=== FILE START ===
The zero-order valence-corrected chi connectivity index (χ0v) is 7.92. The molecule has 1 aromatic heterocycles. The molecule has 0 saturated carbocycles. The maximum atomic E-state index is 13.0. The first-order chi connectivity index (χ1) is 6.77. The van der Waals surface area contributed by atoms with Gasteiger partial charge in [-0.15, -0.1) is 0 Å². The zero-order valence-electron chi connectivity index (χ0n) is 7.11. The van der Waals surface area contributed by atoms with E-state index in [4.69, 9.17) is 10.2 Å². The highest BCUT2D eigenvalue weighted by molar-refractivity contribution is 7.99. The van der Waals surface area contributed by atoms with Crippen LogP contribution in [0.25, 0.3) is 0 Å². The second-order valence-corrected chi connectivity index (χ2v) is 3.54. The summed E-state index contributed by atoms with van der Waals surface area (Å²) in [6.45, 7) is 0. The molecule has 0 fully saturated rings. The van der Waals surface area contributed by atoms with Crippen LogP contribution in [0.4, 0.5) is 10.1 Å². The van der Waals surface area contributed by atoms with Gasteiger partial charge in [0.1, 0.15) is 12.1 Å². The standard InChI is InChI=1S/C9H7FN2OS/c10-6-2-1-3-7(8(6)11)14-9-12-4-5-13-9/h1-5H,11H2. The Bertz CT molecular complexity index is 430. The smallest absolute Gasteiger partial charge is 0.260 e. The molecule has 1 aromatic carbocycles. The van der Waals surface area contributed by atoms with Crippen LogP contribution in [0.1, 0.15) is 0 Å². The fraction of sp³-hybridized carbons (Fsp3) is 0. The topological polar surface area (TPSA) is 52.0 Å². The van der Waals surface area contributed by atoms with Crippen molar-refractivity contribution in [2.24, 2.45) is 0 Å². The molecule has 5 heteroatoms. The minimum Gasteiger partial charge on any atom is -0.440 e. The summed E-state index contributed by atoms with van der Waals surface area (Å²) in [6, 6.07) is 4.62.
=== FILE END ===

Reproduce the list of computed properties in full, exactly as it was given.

The zero-order valence-corrected chi connectivity index (χ0v) is 7.92. The molecule has 1 aromatic heterocycles. The molecule has 0 saturated carbocycles. The maximum atomic E-state index is 13.0. The first-order chi connectivity index (χ1) is 6.77. The van der Waals surface area contributed by atoms with Gasteiger partial charge in [-0.15, -0.1) is 0 Å². The zero-order valence-electron chi connectivity index (χ0n) is 7.11. The van der Waals surface area contributed by atoms with E-state index in [4.69, 9.17) is 10.2 Å². The highest BCUT2D eigenvalue weighted by molar-refractivity contribution is 7.99. The van der Waals surface area contributed by atoms with Crippen LogP contribution in [0.25, 0.3) is 0 Å². The second-order valence-corrected chi connectivity index (χ2v) is 3.54. The summed E-state index contributed by atoms with van der Waals surface area (Å²) in [6.45, 7) is 0. The molecule has 0 fully saturated rings. The van der Waals surface area contributed by atoms with Crippen LogP contribution in [0.4, 0.5) is 10.1 Å². The van der Waals surface area contributed by atoms with Gasteiger partial charge in [0.1, 0.15) is 12.1 Å². The standard InChI is InChI=1S/C9H7FN2OS/c10-6-2-1-3-7(8(6)11)14-9-12-4-5-13-9/h1-5H,11H2. The Bertz CT molecular complexity index is 430. The smallest absolute Gasteiger partial charge is 0.260 e. The molecule has 1 aromatic carbocycles. The van der Waals surface area contributed by atoms with Crippen LogP contribution in [0.1, 0.15) is 0 Å². The fraction of sp³-hybridized carbons (Fsp3) is 0. The topological polar surface area (TPSA) is 52.0 Å². The van der Waals surface area contributed by atoms with Crippen molar-refractivity contribution in [2.24, 2.45) is 0 Å². The molecule has 5 heteroatoms. The minimum Gasteiger partial charge on any atom is -0.440 e. The summed E-state index contributed by atoms with van der Waals surface area (Å²) in [6, 6.07) is 4.62.